Michigan defense charting same path as last year, and maybe doing it a little better
ANN ARBOR -- The Michigan defense was very good last year. But it wasn't very good to open the season against Western Michigan, and it was pretty awful the following week against Notre Dame.
This year's defense has chartered that same arc -- and in some ways, surpassed it, even after opening the season with a deflating loss against No. 1 Alabama.
The Wolverines allowed 21 first-quarter points and were all-but out of that game at halftime. But they've bounced back, no matter how difficult it was to put that loss behind them.
"It was very difficult because it was the first game of the season. You hype it up so much because that's what you're shooting for all summer," senior safety Jordan Kovacs said after Tuesday's practice.
"But I think we did do a good job of watch film, make your corrections and move on."
Move on, they have.
No. 20 Michigan (5-2, 3-0) enters Saturday's game at Nebraska (5-2, 2-1) featuring one of the hottest defenses in the country. It hasn't allowed 14 points since the second week of the season, and has allowed a Big Ten-low 23 points in league games.
It has allowed just three offensive touchdowns in its past 20 quarters.
Michigan's pass defense ranks No. 3 in the country, and the rush defense is allowing 91.0 yards per game in league play. It held Michigan State's Le'Veon Bell, the Big Ten's top tailback, to 68 yards on 26 carries.
Most significantly, the defense now packs enough punch to win games for Michigan, which knocked off Michigan State 12-10 last week despite not scoring an offensive touchdown.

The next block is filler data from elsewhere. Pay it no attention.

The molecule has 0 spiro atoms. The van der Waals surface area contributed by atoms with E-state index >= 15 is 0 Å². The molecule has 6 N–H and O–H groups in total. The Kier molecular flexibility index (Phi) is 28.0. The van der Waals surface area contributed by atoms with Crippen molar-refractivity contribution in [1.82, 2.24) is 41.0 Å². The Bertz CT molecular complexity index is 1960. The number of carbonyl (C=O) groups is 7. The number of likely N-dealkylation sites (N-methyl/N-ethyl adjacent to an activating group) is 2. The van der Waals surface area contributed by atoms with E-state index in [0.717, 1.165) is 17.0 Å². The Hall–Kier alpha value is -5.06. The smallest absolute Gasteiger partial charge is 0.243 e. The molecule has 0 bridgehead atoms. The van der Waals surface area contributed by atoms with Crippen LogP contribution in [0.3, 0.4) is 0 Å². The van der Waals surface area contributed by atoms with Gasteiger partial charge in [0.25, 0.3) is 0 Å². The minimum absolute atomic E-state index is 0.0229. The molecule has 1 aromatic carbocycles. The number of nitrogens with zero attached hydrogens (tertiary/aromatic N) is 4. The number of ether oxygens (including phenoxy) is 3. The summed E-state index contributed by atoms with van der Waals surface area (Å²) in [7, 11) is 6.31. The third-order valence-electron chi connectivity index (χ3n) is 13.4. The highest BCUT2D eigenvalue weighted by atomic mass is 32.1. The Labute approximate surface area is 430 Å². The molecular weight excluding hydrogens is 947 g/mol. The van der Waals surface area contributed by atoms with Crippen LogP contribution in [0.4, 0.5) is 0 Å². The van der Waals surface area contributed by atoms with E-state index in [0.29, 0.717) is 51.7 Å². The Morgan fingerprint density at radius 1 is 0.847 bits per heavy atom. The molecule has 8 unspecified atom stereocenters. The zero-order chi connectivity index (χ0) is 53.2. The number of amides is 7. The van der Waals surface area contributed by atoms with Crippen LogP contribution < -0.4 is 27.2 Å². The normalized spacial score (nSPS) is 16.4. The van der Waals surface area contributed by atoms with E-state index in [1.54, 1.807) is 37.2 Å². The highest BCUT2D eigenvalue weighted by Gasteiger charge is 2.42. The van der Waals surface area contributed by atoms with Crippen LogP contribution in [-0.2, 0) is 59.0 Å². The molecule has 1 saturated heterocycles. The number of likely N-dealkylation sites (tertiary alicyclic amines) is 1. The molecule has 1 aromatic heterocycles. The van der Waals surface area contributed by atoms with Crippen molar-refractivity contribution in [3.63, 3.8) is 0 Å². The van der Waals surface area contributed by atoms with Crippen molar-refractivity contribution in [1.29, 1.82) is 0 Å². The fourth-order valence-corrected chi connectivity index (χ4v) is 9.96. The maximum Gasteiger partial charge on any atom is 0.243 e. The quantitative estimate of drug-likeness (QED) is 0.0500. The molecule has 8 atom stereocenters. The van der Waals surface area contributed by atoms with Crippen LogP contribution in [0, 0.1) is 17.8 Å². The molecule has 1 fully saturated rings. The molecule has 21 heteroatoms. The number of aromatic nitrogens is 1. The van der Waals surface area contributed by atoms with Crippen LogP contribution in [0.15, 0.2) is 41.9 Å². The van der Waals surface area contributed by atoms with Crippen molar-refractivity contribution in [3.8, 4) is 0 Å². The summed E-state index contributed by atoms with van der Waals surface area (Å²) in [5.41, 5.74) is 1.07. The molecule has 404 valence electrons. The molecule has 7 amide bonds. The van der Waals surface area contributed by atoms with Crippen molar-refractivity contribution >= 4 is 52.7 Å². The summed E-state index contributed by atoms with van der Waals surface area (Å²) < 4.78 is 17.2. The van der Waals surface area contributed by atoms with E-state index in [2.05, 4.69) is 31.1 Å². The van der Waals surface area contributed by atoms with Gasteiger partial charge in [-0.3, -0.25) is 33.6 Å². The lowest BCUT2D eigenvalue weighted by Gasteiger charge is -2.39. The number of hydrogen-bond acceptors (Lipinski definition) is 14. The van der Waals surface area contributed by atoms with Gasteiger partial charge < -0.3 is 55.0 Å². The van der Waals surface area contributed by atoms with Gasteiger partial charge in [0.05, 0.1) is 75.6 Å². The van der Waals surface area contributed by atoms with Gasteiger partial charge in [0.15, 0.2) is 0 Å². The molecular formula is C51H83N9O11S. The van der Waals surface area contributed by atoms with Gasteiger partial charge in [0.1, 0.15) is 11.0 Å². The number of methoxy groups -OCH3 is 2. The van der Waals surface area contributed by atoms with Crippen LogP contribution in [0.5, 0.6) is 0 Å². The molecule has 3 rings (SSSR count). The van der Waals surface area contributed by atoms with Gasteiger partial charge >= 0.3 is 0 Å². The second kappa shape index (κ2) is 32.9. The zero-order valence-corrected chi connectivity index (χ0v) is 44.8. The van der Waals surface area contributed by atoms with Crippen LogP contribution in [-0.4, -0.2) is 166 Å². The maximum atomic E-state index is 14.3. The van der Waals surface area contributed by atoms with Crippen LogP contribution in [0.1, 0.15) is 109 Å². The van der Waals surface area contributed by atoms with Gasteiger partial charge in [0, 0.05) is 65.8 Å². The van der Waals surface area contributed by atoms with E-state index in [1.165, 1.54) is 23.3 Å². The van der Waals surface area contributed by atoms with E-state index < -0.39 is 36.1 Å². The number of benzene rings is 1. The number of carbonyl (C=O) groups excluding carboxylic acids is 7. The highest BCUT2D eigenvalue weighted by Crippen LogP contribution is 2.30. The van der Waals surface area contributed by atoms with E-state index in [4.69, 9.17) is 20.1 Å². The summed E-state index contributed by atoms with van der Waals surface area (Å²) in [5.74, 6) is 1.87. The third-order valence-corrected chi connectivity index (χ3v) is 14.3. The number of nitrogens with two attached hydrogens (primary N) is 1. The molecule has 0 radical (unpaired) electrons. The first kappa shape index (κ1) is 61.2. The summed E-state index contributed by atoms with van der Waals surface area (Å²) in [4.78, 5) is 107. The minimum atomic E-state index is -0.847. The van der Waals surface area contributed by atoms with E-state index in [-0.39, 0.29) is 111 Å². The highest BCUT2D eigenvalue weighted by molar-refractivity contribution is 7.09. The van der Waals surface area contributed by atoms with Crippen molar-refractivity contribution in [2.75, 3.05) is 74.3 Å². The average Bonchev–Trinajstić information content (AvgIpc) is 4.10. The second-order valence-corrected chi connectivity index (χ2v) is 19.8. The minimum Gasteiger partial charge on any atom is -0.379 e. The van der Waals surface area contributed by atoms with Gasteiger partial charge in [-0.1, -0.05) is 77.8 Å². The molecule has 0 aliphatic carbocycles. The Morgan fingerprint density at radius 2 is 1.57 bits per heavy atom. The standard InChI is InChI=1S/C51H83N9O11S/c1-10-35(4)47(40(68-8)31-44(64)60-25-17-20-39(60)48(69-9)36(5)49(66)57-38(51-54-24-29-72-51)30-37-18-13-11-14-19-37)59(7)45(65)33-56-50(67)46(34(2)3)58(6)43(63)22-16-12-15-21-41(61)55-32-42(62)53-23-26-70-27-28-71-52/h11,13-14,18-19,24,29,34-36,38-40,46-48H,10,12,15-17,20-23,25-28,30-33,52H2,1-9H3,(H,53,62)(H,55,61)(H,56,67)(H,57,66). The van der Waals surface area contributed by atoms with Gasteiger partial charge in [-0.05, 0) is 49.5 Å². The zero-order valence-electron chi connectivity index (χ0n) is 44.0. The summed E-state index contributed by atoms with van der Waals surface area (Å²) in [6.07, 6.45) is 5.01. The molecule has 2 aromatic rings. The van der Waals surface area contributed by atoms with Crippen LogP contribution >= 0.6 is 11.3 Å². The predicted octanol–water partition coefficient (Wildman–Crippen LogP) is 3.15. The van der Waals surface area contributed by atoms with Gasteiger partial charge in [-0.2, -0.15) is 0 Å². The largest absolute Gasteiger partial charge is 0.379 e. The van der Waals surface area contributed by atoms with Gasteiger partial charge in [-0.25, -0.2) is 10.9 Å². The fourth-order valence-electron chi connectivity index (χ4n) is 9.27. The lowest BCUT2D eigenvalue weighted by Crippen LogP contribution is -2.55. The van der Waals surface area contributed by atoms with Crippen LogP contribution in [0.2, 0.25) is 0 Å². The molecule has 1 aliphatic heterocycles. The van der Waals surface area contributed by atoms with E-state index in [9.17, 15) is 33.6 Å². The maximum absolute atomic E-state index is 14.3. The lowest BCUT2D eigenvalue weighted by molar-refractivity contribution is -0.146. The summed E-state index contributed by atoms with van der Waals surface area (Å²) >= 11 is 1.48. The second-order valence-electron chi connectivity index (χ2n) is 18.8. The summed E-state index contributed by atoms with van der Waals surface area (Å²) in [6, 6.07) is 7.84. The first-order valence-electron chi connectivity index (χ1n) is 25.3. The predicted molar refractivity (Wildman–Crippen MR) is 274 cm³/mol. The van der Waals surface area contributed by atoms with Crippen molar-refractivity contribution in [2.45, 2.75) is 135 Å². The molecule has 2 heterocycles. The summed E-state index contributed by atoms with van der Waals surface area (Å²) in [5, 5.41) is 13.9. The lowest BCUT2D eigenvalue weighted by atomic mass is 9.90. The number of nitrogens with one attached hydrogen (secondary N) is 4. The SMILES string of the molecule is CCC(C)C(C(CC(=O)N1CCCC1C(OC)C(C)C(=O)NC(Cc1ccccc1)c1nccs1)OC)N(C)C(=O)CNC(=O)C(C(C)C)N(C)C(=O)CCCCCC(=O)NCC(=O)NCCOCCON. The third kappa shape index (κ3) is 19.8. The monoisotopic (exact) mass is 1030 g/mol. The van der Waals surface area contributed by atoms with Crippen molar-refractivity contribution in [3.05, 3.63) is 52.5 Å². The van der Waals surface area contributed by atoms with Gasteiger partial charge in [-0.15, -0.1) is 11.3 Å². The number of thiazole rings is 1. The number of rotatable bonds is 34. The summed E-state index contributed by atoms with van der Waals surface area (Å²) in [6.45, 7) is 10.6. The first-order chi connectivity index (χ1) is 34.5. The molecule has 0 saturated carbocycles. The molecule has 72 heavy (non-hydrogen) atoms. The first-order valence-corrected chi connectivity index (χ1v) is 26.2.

"We played well enough to win," Kovacs said of the defense last week. "I think that goes without saying."
The Wolverines didn't win a game with defense last year until the Illinois game, which was the 10th week of the season.
Is this year's unit ahead of last year's?
"Last year at this time, we lost a couple games," Kovacs said, implying this year's unit might be better than last year's at this time. "We're on a roll right now defensively."
And then he caught himself, choosing the diplomatic route.
"They're two different defenses, so I don't think you can really compare them," he said. "But there is a similar arc. We did struggle to begin last year, as we did this year.
"We just have to keep continuing to improve, and that's what I anticipate."
Kovacs said the biggest difference between the two defenses is, last year, Michigan had experienced defensive linemen in Mike Martin, Will Heininger and Ryan Van Bergen who picked up coordinator Greg Mattison's schemes and fundamentals quicker than this year's bunch.
But this year's bunch has also made some of the biggest strides, which Kovacs said is the biggest reason for the defense's rise.
Michigan's week-to-week gains, especially defensively, is in contrast to the Rich Rodriguez era, where fast starts dissolved into sluggish finishes. And the defense, more often than not, was porous.
But the arrival of Brady Hoke, a defensive-minded head coach, and Mattison has ushered a knack for getting better each week, one of the hallmarks of good teams.
Kovacs said the key to that growth is simple.
"Coaching," he said without hesitation. "They don't let players get complacent. We're never going to be satisfied until we're Big Ten champions. That's what we're shooting for, that's what we've been about and that's what we'll always be about."
Funny thing: Complacent is the word Mattison used earlier Tuesday to desribe exactly what his defense will not be.
"We won’t get complacent -- believe me, that won’t happen," he said. "We’ve got so far to go, you know? I mean, again, I’m proud of the way they have played hard. I’m proud of everybody buying into try and run to the football as hard as you can, but there’s so many things we have to get better at, and they see that on the film.
"That’s what’s pleasing. They know where they have to get to yet and how far away they are. We just have to keep taking strides and keep trying to get better.”
It's already one of the hottest defenses in the country.
What does better look like?